Monday, May 18, 2015

Scientists publish study on TheDress that made us ColorBlind

Do you remember #TheDress ? If you don't, then good. Well, here it is again.


This may look like an innocent, but badly lit photo of a dress, but the fact is, this photo nearly broke the internet one day with the amount of netizens talking, tweeting, facebooking, pinteresting, and what not about it - all arguing about the color of TheDress.

Now, it is your turn.

Simple question :
What color is this dress ?
After you answer, ask a couple of your friends the same thing. No tricks - use the same mobile or laptop or tab or whatever, same lighting, same position, same everything  - different person.

Ask them, "What is the color of this dress ?"
There is a 50-50 chance that they answer the same as you. If they do, continue to the next person.
Soon, you will find a bunch of people who say it is "Blue and Black". And another bunch of people who say "White and Gold".

Some may say "Brown and White"

And some may change from one group to the other after a few hours,not believing that it is the same picture.

And, no, it is not because they are color blind.

And none of them refuse to believe what the other group says.

A perfect optical illusion.

Most optical color illusions work the same for everyone. But this was the first one(that I know of) that worked different for different people.


This above stripe, stripped of lighting cues and other distractors, still appears white and gold to me.

What does it look like for you ?




There have been multiple attempts at explaining the color of the dress.
Firstly, know that the actual dress is "Black and Blue". There are many better photographs of the dress which clearly show the dress to be "Black and Blue" for everybody.

But that is not the point. The point is that the photograph is a very unique Optical Color Illusion. Awesome !



Scientists have gone ahead and published 3 studies about the color of TheDress (paywalled)

Here is a summary from Cell.

There has been an intense discussion among the public about the colour of a dress, shown in a picture posted originally on Tumblr (http://swiked.tumblr.com/post/112073818575/guys-please-help-me-is-this-dress-white-and; accessed on 10:56 am GMT on Tue 24 Mar 2015). Some people argue that they see a white dress with golden lace, while others describe the dress as blue with black lace. Here we show that the question “what colour is the dress?” has more than two answers. In fact, there is a continuum of colour percepts across different observers. We measured colour matches on a calibrated screen for two groups of observers who had reported different percepts of the dress. Surprisingly, differences between the two groups arose mainly from differences in lightness, rather than chromaticity of the colours they adjusted to match the dress. We speculate that the ambiguity arises in the case of this particular image because the distribution of colours within the dress closely matches the distribution of natural daylights. This makes it more difficult to disambiguate illumination changes from those in reflectance.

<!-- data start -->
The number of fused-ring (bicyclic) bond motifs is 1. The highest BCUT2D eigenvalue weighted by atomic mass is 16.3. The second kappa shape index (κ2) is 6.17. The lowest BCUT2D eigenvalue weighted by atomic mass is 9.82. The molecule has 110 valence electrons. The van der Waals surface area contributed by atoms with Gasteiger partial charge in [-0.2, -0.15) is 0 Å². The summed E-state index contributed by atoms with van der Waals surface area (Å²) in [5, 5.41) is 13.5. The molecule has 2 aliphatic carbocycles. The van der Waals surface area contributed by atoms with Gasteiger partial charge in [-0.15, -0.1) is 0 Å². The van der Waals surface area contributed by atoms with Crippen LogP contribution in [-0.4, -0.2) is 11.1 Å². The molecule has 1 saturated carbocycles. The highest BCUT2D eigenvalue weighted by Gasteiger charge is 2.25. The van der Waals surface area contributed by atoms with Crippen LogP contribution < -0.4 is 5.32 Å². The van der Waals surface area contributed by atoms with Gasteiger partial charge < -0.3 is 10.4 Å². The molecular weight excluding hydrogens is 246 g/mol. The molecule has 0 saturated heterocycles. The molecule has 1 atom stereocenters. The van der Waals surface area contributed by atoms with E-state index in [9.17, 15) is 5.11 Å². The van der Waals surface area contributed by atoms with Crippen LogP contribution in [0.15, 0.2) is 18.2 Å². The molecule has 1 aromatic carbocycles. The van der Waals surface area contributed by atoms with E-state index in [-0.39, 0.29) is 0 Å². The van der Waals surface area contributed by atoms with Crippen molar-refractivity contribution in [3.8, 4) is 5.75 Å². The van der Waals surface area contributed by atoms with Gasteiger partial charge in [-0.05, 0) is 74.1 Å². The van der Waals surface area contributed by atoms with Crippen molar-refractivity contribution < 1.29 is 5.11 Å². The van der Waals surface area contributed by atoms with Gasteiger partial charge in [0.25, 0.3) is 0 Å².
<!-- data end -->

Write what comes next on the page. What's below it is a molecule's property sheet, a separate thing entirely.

Another one published on 14 May, 2015

‘The dress’ is a peculiar photograph: by themselves the dress’ pixels are brown and blue, colors associated with natural illuminants , but popular accounts (#TheDress) suggest the dress appears either white/gold or blue/black . Could the purported categorical perception arise because the original social-media question was an alternative-forced-choice? In a free-response survey (N = 1401), we found that most people, including those naïve to the image, reported white/gold or blue/black, but some said blue/brown. Reports of white/gold over blue/black were higher among older people and women. On re-test, some subjects reported a switch in perception, showing the image can be multistable. In a language-independent measure of perception, we asked subjects to identify the dress’ colors from a complete color gamut. The results showed three peaks corresponding to the main descriptive categories, providing additional evidence that the brain resolves the image into one of three stable percepts. We hypothesize that these reflect different internal priors: some people favor a cool illuminant (blue sky), discount shorter wavelengths, and perceive white/gold; others favor a warm illuminant (incandescent light), discount longer wavelengths, and see blue/black. The remaining subjects may assume a neutral illuminant, and see blue/brown. We show that by introducing overt cues to the illumination, we can flip the dress color. 


Whatever the explanation, it was a really cool color illusion 

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